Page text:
Tuesday, October 24, 2006

Enviro/Green Religion

The evidence keeps mounting that the the Enviro/Green movement is more religion than science.

John A. Baden: "Is Ethanol a Pure Green Elixir?"

Those of us committed to Green causes often respond more strongly to symbolic values than to careful analysis. Recycling offers a clear example. The environmental value of recycling depends on time- and place-specific circumstances. It almost always makes both ecological and economic sense to recycle aluminum and other metals. Often this holds for paper, only occasionally for plastic and glass. Recycling plastic and glass often consumes more resources than it saves... [in California the taxpayers will take up the slack]

Here’s CU’s [Consumer Union's] evaluation of ethanol. First, the energy content of ethanol is low when compared with gasoline or diesel. While diesel contains around 140,000 Btu per gallon, and gasoline 115,000 Btu, denatured ethanol contains only 78,000 Btu per gallon. We can’t cheat physics. These numbers translate into low fuel mileage.

CU tested a new Chevy Tahoe. “In highway driving (on 85 percent ethanol), gas mileage decreased from 21 to 15 mpg; in city driving, it dropped from 9 to 7.” In marked contrast, we have two old diesel ranch trucks that weigh a ton more than the new Tahoe and each gets 20+ mpg on the highway at 65 mph.

We can grow the feed-stocks for ethanol -- but I’d feel a bit guilty for using it. And not only for the subsidies built into its production.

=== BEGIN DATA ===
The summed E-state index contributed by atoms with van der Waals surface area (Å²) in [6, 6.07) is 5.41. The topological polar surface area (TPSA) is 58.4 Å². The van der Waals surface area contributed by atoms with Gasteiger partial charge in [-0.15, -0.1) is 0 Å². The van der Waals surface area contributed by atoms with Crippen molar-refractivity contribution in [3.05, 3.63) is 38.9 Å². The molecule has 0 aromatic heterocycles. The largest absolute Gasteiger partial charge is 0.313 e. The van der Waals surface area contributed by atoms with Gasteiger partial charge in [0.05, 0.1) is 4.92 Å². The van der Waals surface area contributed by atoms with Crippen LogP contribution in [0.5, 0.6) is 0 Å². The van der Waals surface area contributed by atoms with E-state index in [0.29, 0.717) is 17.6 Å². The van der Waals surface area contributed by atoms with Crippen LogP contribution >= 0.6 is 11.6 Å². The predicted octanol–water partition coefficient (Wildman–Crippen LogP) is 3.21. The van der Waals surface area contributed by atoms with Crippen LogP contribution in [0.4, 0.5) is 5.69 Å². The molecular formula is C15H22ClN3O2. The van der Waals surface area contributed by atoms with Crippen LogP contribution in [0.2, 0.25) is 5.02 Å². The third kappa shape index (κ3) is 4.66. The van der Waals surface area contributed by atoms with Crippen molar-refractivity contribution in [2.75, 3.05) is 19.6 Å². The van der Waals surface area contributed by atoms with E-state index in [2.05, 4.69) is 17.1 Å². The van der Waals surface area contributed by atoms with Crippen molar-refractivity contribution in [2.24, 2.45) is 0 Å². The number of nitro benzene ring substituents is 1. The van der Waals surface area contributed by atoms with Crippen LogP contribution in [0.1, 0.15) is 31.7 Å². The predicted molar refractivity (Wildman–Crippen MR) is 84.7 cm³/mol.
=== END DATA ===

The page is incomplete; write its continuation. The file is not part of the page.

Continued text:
Let’s consider one among many egregious ethanol subsidies. Flexible fuel vehicles (FFVs) are designed to run on either gasoline or a blend of 85 percent ethanol and 15 percent gas, E85. Automotive manufacturers receive generous fuel-economy credits for each FFV built -- even if it never runs on E85. This credit enables them to build more large SUVs that burn more gas than ethanol replaces. This is a perverse but predictable outcome of political forces.

The cellulosic ethanol touted by both Greens and President Bush may be a worse one for Third World ecosystems. What could be wrong with using carbohydrates to replace hydrocarbons? Here are some unintended consequences foretold by Peter Huber, an MIT engineering Ph.D.: “To improve on wood-burning fires, or grass-eating cows, perfect the cellulose-splitting enzyme. Then watch what 7 billion people will do to your forests and your grasslands.”

h/t: Dick McDonald

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